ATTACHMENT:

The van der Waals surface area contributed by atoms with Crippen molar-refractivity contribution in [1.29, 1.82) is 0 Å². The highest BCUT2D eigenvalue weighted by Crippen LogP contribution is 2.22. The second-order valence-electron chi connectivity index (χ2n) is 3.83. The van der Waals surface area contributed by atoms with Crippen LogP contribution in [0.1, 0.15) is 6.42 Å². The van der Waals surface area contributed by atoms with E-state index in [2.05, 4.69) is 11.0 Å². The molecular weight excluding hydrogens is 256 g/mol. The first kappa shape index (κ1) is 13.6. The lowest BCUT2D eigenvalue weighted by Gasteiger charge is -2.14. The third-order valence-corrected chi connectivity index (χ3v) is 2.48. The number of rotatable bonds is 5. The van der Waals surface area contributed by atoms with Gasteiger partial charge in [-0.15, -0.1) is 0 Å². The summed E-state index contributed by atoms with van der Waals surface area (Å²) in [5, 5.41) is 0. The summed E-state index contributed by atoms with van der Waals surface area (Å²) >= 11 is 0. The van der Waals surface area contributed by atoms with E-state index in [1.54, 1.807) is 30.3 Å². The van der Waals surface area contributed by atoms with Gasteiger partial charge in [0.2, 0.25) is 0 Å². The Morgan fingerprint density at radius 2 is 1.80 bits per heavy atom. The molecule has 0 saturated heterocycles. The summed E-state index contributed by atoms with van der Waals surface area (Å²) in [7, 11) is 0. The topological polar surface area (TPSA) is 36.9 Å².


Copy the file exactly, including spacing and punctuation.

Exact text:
The van der Waals surface area contributed by atoms with Crippen molar-refractivity contribution in [1.29, 1.82) is 0 Å². The highest BCUT2D eigenvalue weighted by Crippen LogP contribution is 2.22. The second-order valence-electron chi connectivity index (χ2n) is 3.83. The van der Waals surface area contributed by atoms with Crippen LogP contribution in [0.1, 0.15) is 6.42 Å². The van der Waals surface area contributed by atoms with E-state index in [2.05, 4.69) is 11.0 Å². The molecular weight excluding hydrogens is 256 g/mol. The first kappa shape index (κ1) is 13.6. The lowest BCUT2D eigenvalue weighted by Gasteiger charge is -2.14. The third-order valence-corrected chi connectivity index (χ3v) is 2.48. The number of rotatable bonds is 5. The van der Waals surface area contributed by atoms with Gasteiger partial charge in [-0.15, -0.1) is 0 Å². The summed E-state index contributed by atoms with van der Waals surface area (Å²) in [5, 5.41) is 0. The summed E-state index contributed by atoms with van der Waals surface area (Å²) >= 11 is 0. The van der Waals surface area contributed by atoms with E-state index in [1.54, 1.807) is 30.3 Å². The van der Waals surface area contributed by atoms with Gasteiger partial charge in [0.2, 0.25) is 0 Å². The Morgan fingerprint density at radius 2 is 1.80 bits per heavy atom. The molecule has 0 saturated heterocycles. The summed E-state index contributed by atoms with van der Waals surface area (Å²) in [7, 11) is 0. The topological polar surface area (TPSA) is 36.9 Å².